Permanent changes accutane and DNA

I have read that accutane and other chemotherapy drugs alter the DNA in patients: https://www.thenakedscientists.com/articles/questions/can-medication-change-your-dna

If this is true is there any realistic hope of a cure?

Also, in relation to the Baylor study, whilst PFS and PAS do exhibit familiar symptoms, is it not possible that there are two very different causal mechanisms at play? Or is it possible that finasteride also alters the DNA?

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Yeah that is why accutane was first developed as an anti-cancer drug, because they wanted cancer cell DNA to be changed or disrupted so more cancer cells would not grow!

Accutane is similar to PFS if I’m not mistaken it inhibits 5ar type 1

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18 posts were split to a new topic: General discussion about research and doctors

The study posted by OP discusses 3 different varieties of alteration:

  1. DNA mutation (permanent change in the sequence of ACGT nucleotide bases)

  2. Changes in gene expression (usually describes a transient/temporary change in the level of protein product of a gene, can be persistently influenced by DNA methylation)

  3. DNA methylation (typically refers to conversion of Cytosine bases to methyl-Cytosine, which is heritable from mother cell to daughter cell, making it a persistent change)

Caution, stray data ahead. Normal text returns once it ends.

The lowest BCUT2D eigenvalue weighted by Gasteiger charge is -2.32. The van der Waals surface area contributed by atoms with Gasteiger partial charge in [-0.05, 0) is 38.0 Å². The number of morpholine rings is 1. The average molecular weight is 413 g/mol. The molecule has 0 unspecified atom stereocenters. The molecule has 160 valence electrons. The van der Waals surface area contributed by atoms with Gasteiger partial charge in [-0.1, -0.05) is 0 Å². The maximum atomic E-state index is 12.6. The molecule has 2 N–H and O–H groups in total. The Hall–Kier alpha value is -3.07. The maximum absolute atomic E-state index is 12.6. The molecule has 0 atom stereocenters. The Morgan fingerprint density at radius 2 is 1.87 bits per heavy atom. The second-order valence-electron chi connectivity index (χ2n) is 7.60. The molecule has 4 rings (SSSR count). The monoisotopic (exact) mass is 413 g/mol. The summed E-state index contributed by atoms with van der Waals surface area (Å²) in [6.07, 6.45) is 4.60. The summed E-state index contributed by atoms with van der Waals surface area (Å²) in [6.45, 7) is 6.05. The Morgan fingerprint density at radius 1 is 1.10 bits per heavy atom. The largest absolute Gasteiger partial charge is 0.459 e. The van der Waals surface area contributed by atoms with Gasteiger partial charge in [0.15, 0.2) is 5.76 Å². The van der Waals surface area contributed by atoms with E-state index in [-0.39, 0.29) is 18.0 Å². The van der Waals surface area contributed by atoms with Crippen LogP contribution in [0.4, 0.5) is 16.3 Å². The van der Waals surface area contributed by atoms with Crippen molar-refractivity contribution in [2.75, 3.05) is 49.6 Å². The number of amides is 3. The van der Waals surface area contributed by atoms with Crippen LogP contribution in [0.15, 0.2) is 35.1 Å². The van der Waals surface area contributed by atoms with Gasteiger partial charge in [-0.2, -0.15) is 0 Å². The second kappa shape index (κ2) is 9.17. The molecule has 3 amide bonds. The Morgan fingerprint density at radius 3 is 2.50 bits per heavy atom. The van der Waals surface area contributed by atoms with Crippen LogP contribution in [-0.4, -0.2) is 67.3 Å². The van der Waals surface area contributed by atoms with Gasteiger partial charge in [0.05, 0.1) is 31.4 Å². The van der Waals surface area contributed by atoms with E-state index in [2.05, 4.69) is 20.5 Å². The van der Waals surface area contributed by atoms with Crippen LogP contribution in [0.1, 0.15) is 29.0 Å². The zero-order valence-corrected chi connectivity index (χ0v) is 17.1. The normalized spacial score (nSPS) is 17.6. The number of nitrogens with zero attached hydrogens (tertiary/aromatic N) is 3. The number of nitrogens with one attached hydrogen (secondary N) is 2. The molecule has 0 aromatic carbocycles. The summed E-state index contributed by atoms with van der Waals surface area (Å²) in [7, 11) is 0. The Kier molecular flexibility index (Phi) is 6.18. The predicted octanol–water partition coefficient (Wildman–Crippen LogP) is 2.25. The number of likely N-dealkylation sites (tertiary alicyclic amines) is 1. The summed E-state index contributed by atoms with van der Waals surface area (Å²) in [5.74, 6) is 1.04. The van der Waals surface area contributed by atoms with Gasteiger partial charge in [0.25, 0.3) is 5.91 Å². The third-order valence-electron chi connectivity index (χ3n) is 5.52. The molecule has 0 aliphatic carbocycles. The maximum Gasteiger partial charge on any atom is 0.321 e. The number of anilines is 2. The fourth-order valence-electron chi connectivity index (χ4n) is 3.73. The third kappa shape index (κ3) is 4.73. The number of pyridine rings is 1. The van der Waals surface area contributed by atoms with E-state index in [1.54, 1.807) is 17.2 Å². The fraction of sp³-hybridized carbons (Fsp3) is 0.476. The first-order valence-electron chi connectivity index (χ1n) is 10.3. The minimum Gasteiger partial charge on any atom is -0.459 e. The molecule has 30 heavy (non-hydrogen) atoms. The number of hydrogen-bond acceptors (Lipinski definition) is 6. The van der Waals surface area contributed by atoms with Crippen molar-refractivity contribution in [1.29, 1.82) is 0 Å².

Anyone making assertions regarding one of these topics should understand the basics of the linked content prior to posting.

Feel free to post contradictory evidence if I’m mistaken, but none of the drugs featured on this site are considered mutagenic.

As far as Isotretinoin/Accutane goes, it is considered to have anti-androgenic, anti-proliferative, and anti-inflammatory effects, on its own, and/or via isomerization to retinoic acid followed by interaction with retinoic acid receptors, which is in turn results in changes in gene expression. An important question that has been largely ignored is whether or not Accutane induces persistent changes in gene expression via DNA methylation, and what genes are affected in which tissues. Also, DNA methylation could explain its teratogenicity (ability to cause abnormalities in physical development).